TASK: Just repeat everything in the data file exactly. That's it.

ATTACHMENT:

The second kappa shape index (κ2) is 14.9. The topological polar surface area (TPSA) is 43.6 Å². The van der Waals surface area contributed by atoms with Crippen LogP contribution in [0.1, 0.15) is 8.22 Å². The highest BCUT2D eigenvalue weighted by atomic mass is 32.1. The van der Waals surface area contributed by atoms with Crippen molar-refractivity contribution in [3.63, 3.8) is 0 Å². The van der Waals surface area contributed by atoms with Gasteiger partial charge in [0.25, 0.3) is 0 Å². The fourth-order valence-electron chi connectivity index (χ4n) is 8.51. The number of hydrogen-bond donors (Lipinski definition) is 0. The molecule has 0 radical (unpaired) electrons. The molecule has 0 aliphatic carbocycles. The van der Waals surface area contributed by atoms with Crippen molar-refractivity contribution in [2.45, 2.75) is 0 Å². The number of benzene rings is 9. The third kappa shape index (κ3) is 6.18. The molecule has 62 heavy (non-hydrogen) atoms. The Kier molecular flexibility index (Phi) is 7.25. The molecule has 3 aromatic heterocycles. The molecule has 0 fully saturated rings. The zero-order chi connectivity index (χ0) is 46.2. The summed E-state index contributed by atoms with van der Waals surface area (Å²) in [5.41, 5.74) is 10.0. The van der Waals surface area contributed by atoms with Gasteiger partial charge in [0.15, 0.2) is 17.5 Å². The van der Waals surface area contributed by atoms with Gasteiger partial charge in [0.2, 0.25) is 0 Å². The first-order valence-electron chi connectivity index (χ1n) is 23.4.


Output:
The second kappa shape index (κ2) is 14.9. The topological polar surface area (TPSA) is 43.6 Å². The van der Waals surface area contributed by atoms with Crippen LogP contribution in [0.1, 0.15) is 8.22 Å². The highest BCUT2D eigenvalue weighted by atomic mass is 32.1. The van der Waals surface area contributed by atoms with Crippen molar-refractivity contribution in [3.63, 3.8) is 0 Å². The van der Waals surface area contributed by atoms with Gasteiger partial charge in [0.25, 0.3) is 0 Å². The fourth-order valence-electron chi connectivity index (χ4n) is 8.51. The number of hydrogen-bond donors (Lipinski definition) is 0. The molecule has 0 radical (unpaired) electrons. The molecule has 0 aliphatic carbocycles. The van der Waals surface area contributed by atoms with Crippen molar-refractivity contribution in [2.45, 2.75) is 0 Å². The number of benzene rings is 9. The third kappa shape index (κ3) is 6.18. The molecule has 62 heavy (non-hydrogen) atoms. The Kier molecular flexibility index (Phi) is 7.25. The molecule has 3 aromatic heterocycles. The molecule has 0 fully saturated rings. The zero-order chi connectivity index (χ0) is 46.2. The summed E-state index contributed by atoms with van der Waals surface area (Å²) in [5.41, 5.74) is 10.0. The van der Waals surface area contributed by atoms with Gasteiger partial charge in [0.15, 0.2) is 17.5 Å². The van der Waals surface area contributed by atoms with Gasteiger partial charge in [0.2, 0.25) is 0 Å². The first-order valence-electron chi connectivity index (χ1n) is 23.4.